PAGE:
Allison Kilkenny December 30, 2010

December 30, 2010

Allison is, with Jamie Kirstein, the founder of Citizen Radio. She tweets as @allisonkilkenny.

She and I have been in some interesting discussions with other folks on twitter, which led to my inviting her to the program.

The plan is to structure our talk in two areas. First, is the new Austerity narrative that is taking over the Beltway. Allison put up a great post documenting its emergence in TIME. The idea that regular Americans are just gonna have to suck it up is dominating the discussion, moving today into the idea that union contracts, and state employee pensions are not really contractual commitments. See DDay’s video in the previous post.

Second, is more on Wikileaks, because the implications keep growing, multiplying and spawning.  Here I refer you an earlier post, and to this interesting NYTimes editorial, also pointed out to me by Allison’s tweet stream, beating out the dead tree edition:

But a bank’s ability to block payments to a legal entity raises a troubling prospect. A handful of big banks could potentially bar any organization they disliked from the payments system, essentially cutting them off from the world economy.

The fact of the matter is that banks are not like any other business. They run the payments system. That is one of the main reasons that governments protect them from failure with explicit and implicit guarantees. This makes them look not too unlike other public utilities. A telecommunications company, for example, may not refuse phone or broadband service to an organization it dislikes, arguing that it amounts to risky business.

Our concern is not specifically about payments to WikiLeaks. This isn’t the first time a bank shunned a business on similar risk-management grounds. Banks in Colorado, for instance, have refused to open bank accounts for legal dispensaries of medical marijuana.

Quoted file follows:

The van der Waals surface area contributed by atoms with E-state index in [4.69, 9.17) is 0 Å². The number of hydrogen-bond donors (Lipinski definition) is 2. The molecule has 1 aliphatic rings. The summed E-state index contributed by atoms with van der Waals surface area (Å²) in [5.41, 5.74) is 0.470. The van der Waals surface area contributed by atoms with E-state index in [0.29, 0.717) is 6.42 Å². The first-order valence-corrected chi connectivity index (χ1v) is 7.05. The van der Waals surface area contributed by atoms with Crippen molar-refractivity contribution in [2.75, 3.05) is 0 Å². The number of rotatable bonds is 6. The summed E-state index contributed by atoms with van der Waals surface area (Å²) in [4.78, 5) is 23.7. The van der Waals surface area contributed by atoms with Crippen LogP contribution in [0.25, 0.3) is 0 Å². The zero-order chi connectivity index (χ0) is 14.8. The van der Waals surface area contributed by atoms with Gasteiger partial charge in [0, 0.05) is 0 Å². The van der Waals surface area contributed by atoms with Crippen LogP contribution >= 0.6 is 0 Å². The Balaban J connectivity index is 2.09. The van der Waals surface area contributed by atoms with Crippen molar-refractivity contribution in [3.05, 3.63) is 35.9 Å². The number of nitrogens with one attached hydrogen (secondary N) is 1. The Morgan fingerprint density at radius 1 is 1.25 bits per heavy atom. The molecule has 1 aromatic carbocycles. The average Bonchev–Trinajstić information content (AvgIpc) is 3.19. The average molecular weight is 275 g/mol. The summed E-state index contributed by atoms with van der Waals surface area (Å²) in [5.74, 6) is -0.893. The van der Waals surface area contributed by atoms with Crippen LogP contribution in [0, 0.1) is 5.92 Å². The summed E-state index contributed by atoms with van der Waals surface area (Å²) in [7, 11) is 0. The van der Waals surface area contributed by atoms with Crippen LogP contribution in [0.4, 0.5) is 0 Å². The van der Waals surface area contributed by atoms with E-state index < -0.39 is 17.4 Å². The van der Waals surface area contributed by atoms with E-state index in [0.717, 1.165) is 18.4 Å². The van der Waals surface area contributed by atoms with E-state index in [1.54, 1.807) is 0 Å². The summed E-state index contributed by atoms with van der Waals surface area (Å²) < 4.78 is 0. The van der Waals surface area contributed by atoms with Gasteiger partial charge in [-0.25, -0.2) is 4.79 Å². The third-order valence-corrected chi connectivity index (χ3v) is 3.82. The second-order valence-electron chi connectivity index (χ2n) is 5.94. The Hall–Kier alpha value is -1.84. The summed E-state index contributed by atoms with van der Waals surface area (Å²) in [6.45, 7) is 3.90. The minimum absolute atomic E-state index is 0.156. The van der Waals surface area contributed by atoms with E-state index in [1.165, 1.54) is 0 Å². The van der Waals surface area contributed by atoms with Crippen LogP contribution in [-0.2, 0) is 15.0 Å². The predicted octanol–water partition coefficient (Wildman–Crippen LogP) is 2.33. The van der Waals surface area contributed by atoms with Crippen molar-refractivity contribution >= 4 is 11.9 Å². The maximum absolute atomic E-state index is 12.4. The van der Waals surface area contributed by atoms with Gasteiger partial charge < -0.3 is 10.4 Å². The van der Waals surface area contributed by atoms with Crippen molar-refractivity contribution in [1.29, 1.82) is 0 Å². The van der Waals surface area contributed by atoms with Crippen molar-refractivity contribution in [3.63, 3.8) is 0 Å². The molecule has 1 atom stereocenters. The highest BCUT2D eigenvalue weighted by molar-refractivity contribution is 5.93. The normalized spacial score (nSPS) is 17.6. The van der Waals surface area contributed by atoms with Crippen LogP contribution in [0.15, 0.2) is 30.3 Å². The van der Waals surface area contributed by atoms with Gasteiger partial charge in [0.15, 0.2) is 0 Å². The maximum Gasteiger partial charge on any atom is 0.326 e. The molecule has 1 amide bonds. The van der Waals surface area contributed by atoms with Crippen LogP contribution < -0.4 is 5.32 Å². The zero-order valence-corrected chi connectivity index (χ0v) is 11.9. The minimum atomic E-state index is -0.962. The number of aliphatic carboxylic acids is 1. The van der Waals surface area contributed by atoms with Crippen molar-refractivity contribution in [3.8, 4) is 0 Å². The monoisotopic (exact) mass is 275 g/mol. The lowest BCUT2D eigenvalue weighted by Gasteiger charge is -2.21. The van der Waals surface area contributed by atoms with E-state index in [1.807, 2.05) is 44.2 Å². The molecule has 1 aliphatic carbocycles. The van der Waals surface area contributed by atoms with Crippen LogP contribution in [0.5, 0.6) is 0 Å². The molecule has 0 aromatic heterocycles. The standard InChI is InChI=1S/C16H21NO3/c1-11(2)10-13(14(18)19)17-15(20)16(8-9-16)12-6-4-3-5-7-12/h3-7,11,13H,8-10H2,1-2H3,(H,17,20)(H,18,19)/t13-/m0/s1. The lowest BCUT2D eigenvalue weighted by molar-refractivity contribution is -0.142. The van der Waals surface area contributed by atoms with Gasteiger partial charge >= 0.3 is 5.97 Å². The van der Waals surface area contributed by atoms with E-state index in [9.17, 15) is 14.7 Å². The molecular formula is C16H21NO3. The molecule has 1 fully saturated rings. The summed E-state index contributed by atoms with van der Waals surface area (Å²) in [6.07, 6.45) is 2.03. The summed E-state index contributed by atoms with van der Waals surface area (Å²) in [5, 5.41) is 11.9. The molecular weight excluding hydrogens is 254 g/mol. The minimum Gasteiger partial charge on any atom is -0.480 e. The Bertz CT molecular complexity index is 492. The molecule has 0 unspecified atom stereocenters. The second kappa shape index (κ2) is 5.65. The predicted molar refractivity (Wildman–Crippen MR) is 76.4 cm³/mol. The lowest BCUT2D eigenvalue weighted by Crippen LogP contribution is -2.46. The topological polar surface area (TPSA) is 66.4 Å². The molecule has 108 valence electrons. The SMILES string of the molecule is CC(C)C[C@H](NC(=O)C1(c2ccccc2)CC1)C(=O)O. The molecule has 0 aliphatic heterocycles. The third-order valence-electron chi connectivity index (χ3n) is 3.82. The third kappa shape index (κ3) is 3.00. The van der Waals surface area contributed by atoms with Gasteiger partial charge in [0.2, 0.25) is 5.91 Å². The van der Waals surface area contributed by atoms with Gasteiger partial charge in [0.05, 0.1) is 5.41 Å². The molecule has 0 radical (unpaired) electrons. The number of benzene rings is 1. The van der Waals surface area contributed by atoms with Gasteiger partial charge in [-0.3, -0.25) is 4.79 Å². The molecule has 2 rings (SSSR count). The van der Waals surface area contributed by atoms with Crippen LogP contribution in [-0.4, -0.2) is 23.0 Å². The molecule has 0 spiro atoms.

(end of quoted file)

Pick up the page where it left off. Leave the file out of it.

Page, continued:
Still, there are troubling questions. The decisions to bar the organization came after its founder, Julian Assange, said that next year it will release data revealing corruption in the financial industry. In 2009, Mr. Assange said that WikiLeaks had the hard drive of a Bank of America executive.

What would happen if a clutch of big banks decided that a particularly irksome blogger or other organization was “too risky”? What if they decided — one by one — to shut down financial access to a newspaper that was about to reveal irksome truths about their operations? This decision should not be left solely up to business-as-usual among the banks.

All by itself, this editorial raises a host of issues–not just the Times noticing that policies like this put them at risk.  Just for starters, are these banks properly regarded as private institutions? Is this action really the action of an operator in a functional marketplace?

Please post questions, suggested issues in comments. I’ll have an update before the program.

Update:

Journalist/Ethnographer C W (Chris) Anderson interviewed by the Council on Foreign Relations on WikiLeaks. (He stopped by Virtually Speaking last August.)

Glenn Greenwald on the integration of government spokepeople and “journalists”.

digby on “the idea that the press is actually hostile to the leaking of secret government documents is…down the rabbit hole.”

 


David Dayen on State Government Finance

December 29, 2010